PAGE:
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Dept of Justice: 10 Essential Actions for Student Safety
A few weeks ago, the U.S. Department of Justice (DOJ) released Ten Essential Actions to Improve Student Safety, aimed at preventing and mitigating violence on school campuses. In this post, we sum up those 10 actions, linking to the full report and other resources below.
The 10 essential actions are as follow:
Comprehensive school safety assessment
“The foundation for all school safety and security planning and operations is a comprehensive risk assessment that identifies the highest probability threats, their potential consequences, and the school or district’s vulnerabilities to those threats,” the report reads.
The DOJ calls your attention to elements that are sometimes missing from school safety plans:
Monitoring and managing info being released in the public domain
Identifying mental health resources ahead of time
Possibility of a contagion effect following a student suicide within the district and mass casualty attacks anywhere in the nation
The report emphasizes that risk assessments must be updated annually.
Students should feel comfortable asking for help or reporting concerns, reports the DOJ.
Recommended measures include:
Violence and bullying prevention programs
Training staff, students, parents to recognize signs of potential self-harm, suicide or violence
Social/emotional learning programs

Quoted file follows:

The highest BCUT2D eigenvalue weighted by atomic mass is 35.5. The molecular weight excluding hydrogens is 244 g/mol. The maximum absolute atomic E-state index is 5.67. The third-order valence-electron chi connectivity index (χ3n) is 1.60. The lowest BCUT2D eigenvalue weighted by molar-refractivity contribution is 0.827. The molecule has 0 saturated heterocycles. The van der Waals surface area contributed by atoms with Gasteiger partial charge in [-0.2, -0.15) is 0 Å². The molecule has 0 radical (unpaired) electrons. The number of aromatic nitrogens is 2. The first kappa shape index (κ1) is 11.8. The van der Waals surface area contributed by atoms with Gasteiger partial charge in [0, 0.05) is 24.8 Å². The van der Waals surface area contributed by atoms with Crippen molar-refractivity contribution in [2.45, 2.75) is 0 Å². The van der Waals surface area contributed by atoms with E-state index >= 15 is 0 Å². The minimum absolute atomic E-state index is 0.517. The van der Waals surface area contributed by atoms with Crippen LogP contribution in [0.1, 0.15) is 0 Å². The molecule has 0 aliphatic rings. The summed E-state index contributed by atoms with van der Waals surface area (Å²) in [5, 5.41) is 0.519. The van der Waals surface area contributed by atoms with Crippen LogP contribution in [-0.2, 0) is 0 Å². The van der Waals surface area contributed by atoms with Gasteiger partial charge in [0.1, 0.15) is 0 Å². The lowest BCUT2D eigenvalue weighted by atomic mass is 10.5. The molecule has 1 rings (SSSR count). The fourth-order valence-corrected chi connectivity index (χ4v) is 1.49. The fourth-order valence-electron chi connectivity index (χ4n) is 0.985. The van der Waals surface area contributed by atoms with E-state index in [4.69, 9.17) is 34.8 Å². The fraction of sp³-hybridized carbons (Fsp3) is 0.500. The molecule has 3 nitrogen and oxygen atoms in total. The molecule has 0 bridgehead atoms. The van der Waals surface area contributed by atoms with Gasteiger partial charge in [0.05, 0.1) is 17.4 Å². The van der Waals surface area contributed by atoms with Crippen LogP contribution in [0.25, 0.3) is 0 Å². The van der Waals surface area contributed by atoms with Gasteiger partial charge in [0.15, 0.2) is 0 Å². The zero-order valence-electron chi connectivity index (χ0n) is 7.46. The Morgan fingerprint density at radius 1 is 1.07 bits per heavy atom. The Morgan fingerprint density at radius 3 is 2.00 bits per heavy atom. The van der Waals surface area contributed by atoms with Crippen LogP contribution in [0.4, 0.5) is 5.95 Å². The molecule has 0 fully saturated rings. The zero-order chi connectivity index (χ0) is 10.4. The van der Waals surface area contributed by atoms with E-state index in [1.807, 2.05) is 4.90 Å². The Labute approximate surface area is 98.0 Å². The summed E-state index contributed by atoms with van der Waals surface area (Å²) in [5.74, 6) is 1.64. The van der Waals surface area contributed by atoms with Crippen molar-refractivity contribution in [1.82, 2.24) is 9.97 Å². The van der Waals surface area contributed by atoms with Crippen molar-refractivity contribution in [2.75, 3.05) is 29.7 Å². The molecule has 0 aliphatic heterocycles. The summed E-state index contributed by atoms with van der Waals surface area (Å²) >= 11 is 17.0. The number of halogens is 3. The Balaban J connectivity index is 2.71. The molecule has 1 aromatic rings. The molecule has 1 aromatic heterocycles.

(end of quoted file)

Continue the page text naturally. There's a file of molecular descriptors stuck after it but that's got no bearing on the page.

Bystander intervention training
You’ve succeeded in cultivating a culture of trust when “kids look out for and take care of one another.”
Campus, building and classroom security
Schools should be planning for security upgrades to plug gaps in campus, building and classroom security. (You’ll need a comprehensive risk assessment to identify those gaps.)
Once gaps are identified, your school or district should plan to deploy needed technology in a manner that doesn’t sacrifice your primary educational and developmental missions. Be sure to consider the needs of your student population (e.g. special needs students and others who need to access your schools).
Recommended measures include access control systems, video surveillance, silent panic buttons, and emergency two-way communications with all offices, classrooms, and large capacity spaces (e.g. gyms, cafeterias, locker rooms).
Note that 70% of public schools in the U.S. were built before 1970, so retrofitting for safety should be part of your general maintenance.
Anonymous reporting systems
Studies by the FBI and U.S. Secret Service reveal that in past school shootings, many people had observed concerning behaviors ahead of the shooting, but few reported their concerns to law enforcement. Anonymous reporting systems have proven “effective in identifying and communicating potential targeted violence in schools as well as identifying suicidal threats.”
Anonymous reporting systems should offer a variety of ways for people to share information: mobile app, email, phone, web. One of the most important factors is “robust tracking and accountability measures to ensure adequate follow-up on all reported threats.”
Coordination with first responders
Even if your school or district has a School Resource Officer (SRO), advance planning and joint training with first responders are essential. This is even more important for schools without an SRO or located in rural and underserved communities. It’s also vital for roles and responsibilities to be clearly defined, communicated and practiced.
Coordination might include joint training between first responders and school officials, numbering buildings for easy identification, providing floor plans to first responders prior to emergencies, and more.
Behavior threat assessment and management